Today we’re stepping way back into Liverpool’s history, and also seeing how it can tell us something about the city of today. Read more
Posts tagged ‘old dock’
Liverpool Landscapes is all about the discovery of Merseyside’s historic landscape. This week we take a look at photographic, video, text and map evidence for what once made up the city of Liverpool.
A new book is released this month by Stephen Bayley, and published by RIBA.
Liverpool: Shaping the City is a large and colourful exploration of the city’s built history. It includes development, old and new and brings in photographs from the early 20th Century when some of Merseyside’s most iconic buildings were being constructed.
We learn in the Foreword by RIBA’s president Ruth Reed that Liverpool can lay claim to three world firsts in architecture: the first building to use skyscraper technology (Oriel Chambers in Water Street), the first wet dock (no prizes for guessing) and the first hydraulic cargo-handling system.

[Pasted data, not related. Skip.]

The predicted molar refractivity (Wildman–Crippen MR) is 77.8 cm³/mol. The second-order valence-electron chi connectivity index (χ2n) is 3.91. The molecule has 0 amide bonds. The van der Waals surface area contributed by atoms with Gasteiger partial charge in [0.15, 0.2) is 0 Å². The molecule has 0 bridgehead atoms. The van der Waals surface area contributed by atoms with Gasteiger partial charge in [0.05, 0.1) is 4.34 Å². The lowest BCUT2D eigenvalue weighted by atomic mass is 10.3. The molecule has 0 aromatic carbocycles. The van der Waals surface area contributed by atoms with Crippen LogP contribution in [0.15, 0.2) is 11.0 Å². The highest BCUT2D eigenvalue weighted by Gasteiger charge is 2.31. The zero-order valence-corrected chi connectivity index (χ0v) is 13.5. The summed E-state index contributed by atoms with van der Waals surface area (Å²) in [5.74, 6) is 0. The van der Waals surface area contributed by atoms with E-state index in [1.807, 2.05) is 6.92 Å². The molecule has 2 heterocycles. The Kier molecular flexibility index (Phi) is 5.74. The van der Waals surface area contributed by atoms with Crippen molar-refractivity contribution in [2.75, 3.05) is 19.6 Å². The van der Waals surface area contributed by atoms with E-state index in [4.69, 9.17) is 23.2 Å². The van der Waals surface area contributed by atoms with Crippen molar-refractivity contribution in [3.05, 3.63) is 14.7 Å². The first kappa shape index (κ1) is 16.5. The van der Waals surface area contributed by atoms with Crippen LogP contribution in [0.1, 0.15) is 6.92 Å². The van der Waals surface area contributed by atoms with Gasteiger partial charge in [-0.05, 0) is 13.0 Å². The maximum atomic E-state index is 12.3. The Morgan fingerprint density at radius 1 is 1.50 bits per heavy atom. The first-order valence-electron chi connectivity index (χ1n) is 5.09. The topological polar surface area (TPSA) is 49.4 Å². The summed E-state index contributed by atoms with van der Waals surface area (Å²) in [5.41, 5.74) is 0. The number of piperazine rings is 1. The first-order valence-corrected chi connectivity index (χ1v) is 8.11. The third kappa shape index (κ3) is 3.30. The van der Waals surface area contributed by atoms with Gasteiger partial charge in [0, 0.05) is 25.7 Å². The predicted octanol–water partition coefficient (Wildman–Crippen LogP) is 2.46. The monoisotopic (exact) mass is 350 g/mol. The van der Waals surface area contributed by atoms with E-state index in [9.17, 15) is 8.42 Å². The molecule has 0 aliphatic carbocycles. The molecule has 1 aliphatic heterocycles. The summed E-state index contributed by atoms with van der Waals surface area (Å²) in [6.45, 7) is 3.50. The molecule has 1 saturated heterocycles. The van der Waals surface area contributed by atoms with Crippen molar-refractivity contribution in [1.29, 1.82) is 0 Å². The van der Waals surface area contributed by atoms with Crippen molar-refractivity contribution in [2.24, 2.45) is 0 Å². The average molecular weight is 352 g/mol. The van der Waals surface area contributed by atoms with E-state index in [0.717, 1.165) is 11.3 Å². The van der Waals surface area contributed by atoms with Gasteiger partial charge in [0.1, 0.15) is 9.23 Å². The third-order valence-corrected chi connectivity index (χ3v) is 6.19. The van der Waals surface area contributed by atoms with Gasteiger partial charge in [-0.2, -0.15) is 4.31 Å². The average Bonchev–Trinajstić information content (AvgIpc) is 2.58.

Perhaps I’ll come back to a full review of this book once I’ve read it (it only arrived this morning!), but suffice to say it looks to include good coverage of how Liverpool has developed as a city, and how it does and will continue to change as the years progress.
Meanwhile, you can read a column in the Times by Stephen Bayley, How Liverpool returned from the dead which introduces some ideas from the book. His main point is that you can ‘design your way out of a depression’ by building cities which bring joy to people. From a personal point of view, I whole-heartedly agree (though my cynicism would reword it as ‘design yourself towards the end of a depression), which is why I – and others – get so animated when an ugly construction is plonked down in a beloved vista.
My favourite quote from the article, and one which almost single-handedly justifies this blog and my interests in Liverpool’s buildings, is “We make our environments and then our environments make us”. He suggests putting it on a T-shirt, and I just might.